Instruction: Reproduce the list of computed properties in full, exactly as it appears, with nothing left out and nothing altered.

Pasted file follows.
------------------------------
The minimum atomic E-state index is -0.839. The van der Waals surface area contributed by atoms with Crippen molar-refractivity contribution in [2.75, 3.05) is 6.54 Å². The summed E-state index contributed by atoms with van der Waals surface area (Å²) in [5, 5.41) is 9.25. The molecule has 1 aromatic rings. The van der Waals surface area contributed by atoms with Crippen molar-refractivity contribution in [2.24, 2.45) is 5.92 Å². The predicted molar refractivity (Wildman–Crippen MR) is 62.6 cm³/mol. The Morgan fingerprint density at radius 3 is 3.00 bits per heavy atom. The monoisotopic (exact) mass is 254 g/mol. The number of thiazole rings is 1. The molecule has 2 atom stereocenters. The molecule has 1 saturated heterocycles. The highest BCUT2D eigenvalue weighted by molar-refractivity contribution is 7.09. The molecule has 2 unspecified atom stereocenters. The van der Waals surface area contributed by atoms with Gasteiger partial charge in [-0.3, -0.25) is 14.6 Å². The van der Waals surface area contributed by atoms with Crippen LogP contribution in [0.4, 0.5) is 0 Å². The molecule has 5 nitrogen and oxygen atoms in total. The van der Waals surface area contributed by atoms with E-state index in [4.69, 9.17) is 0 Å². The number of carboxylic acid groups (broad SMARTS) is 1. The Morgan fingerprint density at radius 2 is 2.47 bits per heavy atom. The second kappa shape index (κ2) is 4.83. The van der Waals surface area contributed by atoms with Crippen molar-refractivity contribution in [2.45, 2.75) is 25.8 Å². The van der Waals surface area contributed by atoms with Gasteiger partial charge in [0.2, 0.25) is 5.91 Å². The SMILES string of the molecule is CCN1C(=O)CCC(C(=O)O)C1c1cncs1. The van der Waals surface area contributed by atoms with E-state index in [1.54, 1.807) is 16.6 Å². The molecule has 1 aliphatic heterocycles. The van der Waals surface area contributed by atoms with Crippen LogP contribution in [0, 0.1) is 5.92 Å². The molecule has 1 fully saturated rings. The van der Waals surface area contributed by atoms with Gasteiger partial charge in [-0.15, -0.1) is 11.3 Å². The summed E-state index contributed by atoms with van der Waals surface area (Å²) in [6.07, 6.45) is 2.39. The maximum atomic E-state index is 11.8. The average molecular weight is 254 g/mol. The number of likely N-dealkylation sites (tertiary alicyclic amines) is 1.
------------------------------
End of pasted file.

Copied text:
The minimum atomic E-state index is -0.839. The van der Waals surface area contributed by atoms with Crippen molar-refractivity contribution in [2.75, 3.05) is 6.54 Å². The summed E-state index contributed by atoms with van der Waals surface area (Å²) in [5, 5.41) is 9.25. The molecule has 1 aromatic rings. The van der Waals surface area contributed by atoms with Crippen molar-refractivity contribution in [2.24, 2.45) is 5.92 Å². The predicted molar refractivity (Wildman–Crippen MR) is 62.6 cm³/mol. The Morgan fingerprint density at radius 3 is 3.00 bits per heavy atom. The monoisotopic (exact) mass is 254 g/mol. The number of thiazole rings is 1. The molecule has 2 atom stereocenters. The molecule has 1 saturated heterocycles. The highest BCUT2D eigenvalue weighted by molar-refractivity contribution is 7.09. The molecule has 2 unspecified atom stereocenters. The van der Waals surface area contributed by atoms with Gasteiger partial charge in [-0.3, -0.25) is 14.6 Å². The van der Waals surface area contributed by atoms with Crippen LogP contribution in [0.4, 0.5) is 0 Å². The molecule has 5 nitrogen and oxygen atoms in total. The van der Waals surface area contributed by atoms with E-state index in [4.69, 9.17) is 0 Å². The number of carboxylic acid groups (broad SMARTS) is 1. The Morgan fingerprint density at radius 2 is 2.47 bits per heavy atom. The second kappa shape index (κ2) is 4.83. The van der Waals surface area contributed by atoms with Crippen molar-refractivity contribution in [2.45, 2.75) is 25.8 Å². The van der Waals surface area contributed by atoms with Gasteiger partial charge in [0.2, 0.25) is 5.91 Å². The SMILES string of the molecule is CCN1C(=O)CCC(C(=O)O)C1c1cncs1. The van der Waals surface area contributed by atoms with E-state index in [1.54, 1.807) is 16.6 Å². The molecule has 1 aliphatic heterocycles. The van der Waals surface area contributed by atoms with Crippen LogP contribution in [0, 0.1) is 5.92 Å². The molecule has 1 fully saturated rings. The van der Waals surface area contributed by atoms with Gasteiger partial charge in [-0.15, -0.1) is 11.3 Å². The summed E-state index contributed by atoms with van der Waals surface area (Å²) in [6.07, 6.45) is 2.39. The maximum atomic E-state index is 11.8. The average molecular weight is 254 g/mol. The number of likely N-dealkylation sites (tertiary alicyclic amines) is 1.